Where To Plant
Moringa trees can be grown in the ground, but are often started in containers. It’s important to protect young plants and saplings from harsh winds and stormy weather. You can use wind barriers around the plants that comprise heavy bags of rocks, potting soil, and sand.
Moringa trees have a deep taproot system, which means they need lots of space to stretch out their roots in the soil. The trees generally prefer loamy or sandy soils with a neutral pH. They will need to have full sun exposure year-round, so be sure to provide that.
Since the plant is native to subtropical and semi-arid regions, it can only tolerate light frost. Regular weather below 45 degrees Fahrenheit can be detrimental to the trees.
How To Plant
When planting a young moringa tree sapling, you will need to be sure to prepare your soil in advance. Dig out and loosen a 3-4 foot hole, at least 2 feet deep and preferably 3 feet. This allows you to confirm that there isn’t heavy clay soil below the soil’s surface.
If you wish to amend your soil, this is a good time to do it. Adding one part sand to one part compost and then mixing the combination in with your soil should ensure good drainage. If your soil is already sandy, just blend in some compost on its own.
When discussing how to grow moringa tree, you’ll need to know what its overall preferences are, too! Here’s a short list of ideal conditions for your tree to keep it invigorated and healthy.
Sun and Temperature
Moringa needs a bare minimum of 6 hours of daily sunlight, but prefers full sun conditions year-round. As a subtropical beauty, it’s accustomed to warm weather conditions, making it best to grow in the United States in zones 9-10.
Although the plant can tolerate light frost, it shouldn’t be planted in areas with long, cold winters. Short periods at 45 degrees Fahrenheit are fine, as long as it warms up during the daytime. It can tolerate hot spells quite well.
Watering and Humidity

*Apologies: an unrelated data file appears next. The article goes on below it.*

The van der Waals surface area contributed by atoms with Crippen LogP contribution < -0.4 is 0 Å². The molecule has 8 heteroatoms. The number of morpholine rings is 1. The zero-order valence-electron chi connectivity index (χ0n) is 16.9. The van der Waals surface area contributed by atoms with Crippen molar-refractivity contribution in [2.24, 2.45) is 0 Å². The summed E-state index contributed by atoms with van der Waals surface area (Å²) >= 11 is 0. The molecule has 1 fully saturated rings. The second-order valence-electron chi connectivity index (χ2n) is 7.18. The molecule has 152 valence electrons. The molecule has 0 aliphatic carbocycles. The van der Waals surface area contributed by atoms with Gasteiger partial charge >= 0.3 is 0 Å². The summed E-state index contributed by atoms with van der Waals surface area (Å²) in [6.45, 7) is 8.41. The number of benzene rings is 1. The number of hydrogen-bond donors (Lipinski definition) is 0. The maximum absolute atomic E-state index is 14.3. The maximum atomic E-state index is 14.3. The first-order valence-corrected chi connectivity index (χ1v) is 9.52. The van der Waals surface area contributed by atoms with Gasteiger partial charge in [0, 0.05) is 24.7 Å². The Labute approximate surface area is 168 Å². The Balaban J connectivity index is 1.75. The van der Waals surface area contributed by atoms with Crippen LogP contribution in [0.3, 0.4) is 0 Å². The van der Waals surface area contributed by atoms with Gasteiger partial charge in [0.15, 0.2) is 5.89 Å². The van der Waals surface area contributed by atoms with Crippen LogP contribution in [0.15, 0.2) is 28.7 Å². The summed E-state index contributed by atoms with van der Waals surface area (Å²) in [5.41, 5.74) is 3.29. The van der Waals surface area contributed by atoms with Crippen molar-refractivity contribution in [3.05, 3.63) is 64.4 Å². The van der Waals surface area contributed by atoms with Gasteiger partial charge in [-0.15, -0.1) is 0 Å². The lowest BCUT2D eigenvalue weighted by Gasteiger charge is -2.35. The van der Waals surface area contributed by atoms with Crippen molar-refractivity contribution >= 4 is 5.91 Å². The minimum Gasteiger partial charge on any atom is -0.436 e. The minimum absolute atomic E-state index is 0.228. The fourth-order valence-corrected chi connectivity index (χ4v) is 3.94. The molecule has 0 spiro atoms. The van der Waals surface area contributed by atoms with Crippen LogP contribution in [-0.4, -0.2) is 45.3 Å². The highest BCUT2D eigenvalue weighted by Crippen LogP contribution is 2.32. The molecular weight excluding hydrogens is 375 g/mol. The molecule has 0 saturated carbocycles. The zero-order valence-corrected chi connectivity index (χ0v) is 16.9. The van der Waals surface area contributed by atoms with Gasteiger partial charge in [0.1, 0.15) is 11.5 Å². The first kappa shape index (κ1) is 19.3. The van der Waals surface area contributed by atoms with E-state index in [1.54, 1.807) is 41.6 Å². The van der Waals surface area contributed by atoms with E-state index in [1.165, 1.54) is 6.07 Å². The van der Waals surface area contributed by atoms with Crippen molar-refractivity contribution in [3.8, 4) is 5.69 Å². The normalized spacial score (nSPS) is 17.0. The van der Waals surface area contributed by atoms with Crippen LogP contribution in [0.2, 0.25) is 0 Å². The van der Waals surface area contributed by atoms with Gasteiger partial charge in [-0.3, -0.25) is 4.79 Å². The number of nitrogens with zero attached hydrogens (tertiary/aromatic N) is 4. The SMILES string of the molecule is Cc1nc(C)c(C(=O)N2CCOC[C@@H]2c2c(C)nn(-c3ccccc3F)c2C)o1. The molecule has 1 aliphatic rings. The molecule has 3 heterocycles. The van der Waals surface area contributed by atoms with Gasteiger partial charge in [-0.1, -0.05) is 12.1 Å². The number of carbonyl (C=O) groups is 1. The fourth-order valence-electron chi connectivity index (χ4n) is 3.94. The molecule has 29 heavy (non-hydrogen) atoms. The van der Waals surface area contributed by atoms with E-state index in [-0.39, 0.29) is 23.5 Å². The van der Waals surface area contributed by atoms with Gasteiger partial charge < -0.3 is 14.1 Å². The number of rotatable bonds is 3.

While they’re drought-resistant once well established, moringa still needs water to survive. It’s accustomed to high air moisture of the sort typically found in jungles, and in humid areas it will thrive. But you’ll still need to water consistently.
Watering deeply is better than a quick shallow watering at the tree’s base. You can do this with a soaker hose, and the gradual dripping of moisture into the soil will fully hydrate it. Otherwise, water at least once a week when it’s not raining, and increase watering frequency as the heat goes up.
Saplings will need more water than established trees. Keep the soil moist around them by watering every 2-3 days.
Moringa trees prefer loose loamy or sandy soils as these types offer the best conditions for the root to develop deeply into the ground or potting mix. Loose soil will also ensure good drainage. Although the trees can survive in poor soil or clay soil, it’s best to stick to loamy.
Growing moringa requires enriched soil, which is why you should add compost or manure every now and then. Spread a 2-3” layer of compost around the base of the tree to the width of the tree’s canopy. The plants work best in slightly acidic or neutral soils that have a pH between 6.5-7.5
But what if you aren’t adding compost or manure? You may very well discover that your tree still performs just fine without it. As its roots delve deep under the surface, it’ll find pockets of material from which to feed itself. Still, an annual application of a slow-release all-purpose granular fertilizer won’t hurt in the early spring.
Pruning moringa trees is an absolute necessity. These exuberant trees grow like wildfire, and you may discover you have a lot of extra work on your hands! A good sturdy pair of loppers will help.